Drinking With A Distiller: Jim Rutledge

Oct 5, 2011 2:01 pm

Four Roses bourbon has been around the block

Photos: Matt Rodbard
Photos: Matt Rodbard
Master Distiller Jim Rutledge.
 
The Four Roses distillery in Lawrenceburg, Kentucky.
The Four Roses distillery in Lawrenceburg, Kentucky.
 
Master Distiller Jim Rutledge with foreign media.
Master Distiller Jim Rutledge with foreign media.
 

When I told my father and uncle, both hanging around the 60-year-old-mark, that I was heading to Lawrenceburg, Kentucky to check out the Four Roses bourbon distillery, both made this I just passed a kidney stone face of anguish.  

This confused me.

In my mind, the brand represented one of Kentucky’s most storied bourbon producers, having been in the business since the 1860s. My recent history with the bourbon—a press tasting at Tales of the Cocktail and picking up a bottle of their so-called yellow house label—had proven the product was a legitimate mid-range bourbon (with harder-to-find single barrel and small batch bottles fetching even higher marks).

But I soon realized the root of the issue: Seagram's. Back in 1941, the company purchased Four Roses and soon took the business out of Kentucky to create a blended whiskey made from mostly neutral spirits (vodka), with only a small amount of bourbon added to each bottle. This was truly a terrible product, reserved for bottom-shelves and hard-luck hobos. And, apparently, it contributed to a historic hangover for both my father and uncle.

Thankfully, the Four Roses story has a happier ending. When Seagrams was sold to Vivendi Universal in 2002, Four Roses was subsequently spun off to Japanese brewers Kirin, which soon discontinued production of the rotgut. Master Distiller Jim Rutledge has been with the company since 1995. He’s a mild-mannered guy with a brain equally attuned to chemistry as to marketing. As we sat at a picnic table sipping his prized single barrel, he shared his thoughts on mixology, white dog and how aging bourbon has its limits. He’s no fan of barrels sitting over eight years.

In 2002, you began to pull the blended Four Roses product off the shelves. How did that make you feel?
Wonderful. I mean, that wasn’t our product. It was made somewhere else. It was something I’d been debating and arguing and trying to make happen for years and years, and that was the best feeling in the world. We destroyed it. We pulled it off the shelves and destroyed it.

Let’s talk mixology. Are you a fan?
You hear a lot of bourbon distillers say the only way to drink it is neat or with an ice cube. I think that people should drink it the way they like it. When I was in London a couple weeks ago, we’d go to these events and it proved that mixed drinks are absolutely lifting our business to another level. There are some drinks I don’t like and there are some that are really good, but I try them all.

What do you like?
I like some of the old-time drinks, like Manhattans. I of course like the mint julep.

Do you ever mess around with mixing with different vermouths?
I don’t mix, but I’ve had Manhattans mixed where the sweet vermouths were substituted with something else. I couldn’t tell you what it was, I’m not a mixologist, but it was really good. I like traditional. I like the Perfect Manhattan.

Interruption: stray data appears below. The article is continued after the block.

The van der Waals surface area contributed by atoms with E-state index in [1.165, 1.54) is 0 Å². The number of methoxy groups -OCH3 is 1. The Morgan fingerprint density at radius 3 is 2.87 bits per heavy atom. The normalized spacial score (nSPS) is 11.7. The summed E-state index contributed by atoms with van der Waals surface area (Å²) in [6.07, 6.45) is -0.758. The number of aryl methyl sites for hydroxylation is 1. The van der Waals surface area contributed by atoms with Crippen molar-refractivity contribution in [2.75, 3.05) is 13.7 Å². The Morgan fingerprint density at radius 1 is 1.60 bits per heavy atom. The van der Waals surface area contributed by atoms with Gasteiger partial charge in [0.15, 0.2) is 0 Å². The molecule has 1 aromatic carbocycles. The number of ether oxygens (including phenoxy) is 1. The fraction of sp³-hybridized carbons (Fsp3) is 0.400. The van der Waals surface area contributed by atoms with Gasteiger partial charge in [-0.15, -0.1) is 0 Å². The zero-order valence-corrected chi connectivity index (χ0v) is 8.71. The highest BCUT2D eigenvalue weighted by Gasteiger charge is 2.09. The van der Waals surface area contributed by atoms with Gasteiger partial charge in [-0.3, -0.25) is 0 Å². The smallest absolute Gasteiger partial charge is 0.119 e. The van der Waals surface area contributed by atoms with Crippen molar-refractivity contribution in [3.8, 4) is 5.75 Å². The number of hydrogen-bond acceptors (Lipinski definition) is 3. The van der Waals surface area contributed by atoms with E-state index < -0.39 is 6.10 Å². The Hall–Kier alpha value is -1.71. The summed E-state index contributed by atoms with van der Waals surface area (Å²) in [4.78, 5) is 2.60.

Rye is super trendy right now. Do you plan to produce it in the future?
We’ve got to get approval from our owner [in Japan] and right now he’s beginning to bend. He’s beginning to field so many questions himself that he’s realizing how popular rye is becoming.

Speaking of popular spirits, do you plan on releasing a so-called white whiskey?
Our CEO felt like it was taking away from our primary distilled spirit brand, which is a Kentucky straight bourbon whiskey. And he was afraid that this was something else—not bourbon. And I can understand where he’s coming from. White dog is not a bourbon.

Do you have a taste for white dog? Do you like the stuff?
If you taste ours, you will see.

Well, it’s a great category. And from a business standpoint, you’re not really doing anything with it.
Oh yeah, there’s a lot been done with it! They’re all different. I’d love to show you our 10 recipes and you’d see how distinctively different they are, and you’d be very surprised.

Let me rephrase. When I say you’re not doing anything with them, you’re not aging them. You’re not sitting on inventory for four, five, eight years.
Right, it’s economical.

You just told a large room full of people that bourbon peaks at six to eight years. So what’s the deal with 20-year bourbons. Why should we pay a lot for that?
There are some bourbons that will age slow, once the natural sugars of the wood have dissipated. You get some really good ones, but it’s up to the individual. I just don’t like aged bourbons, so I’m not a good person to attest to that. Usually the [aged] bourbons are too woody and too harsh for me, but there are some exceptions. And there are a lot of people who like them like that.

I’ve found a lot of those drinkers are Scotch drinkers, because the sweet flavors have gone from the bourbon, being replaced with more of a wood, dry taste which resembles a little bit of scotch. But I just don’t like the old, aged bourbons.

And you guys aren’t sitting on anything 10, 15, 20 years aged? Do you have 30-year old barrels?
Oh no, absolutely not. I know what it does, I don’t need that. It’s not worth anything. It’s not going to be good.


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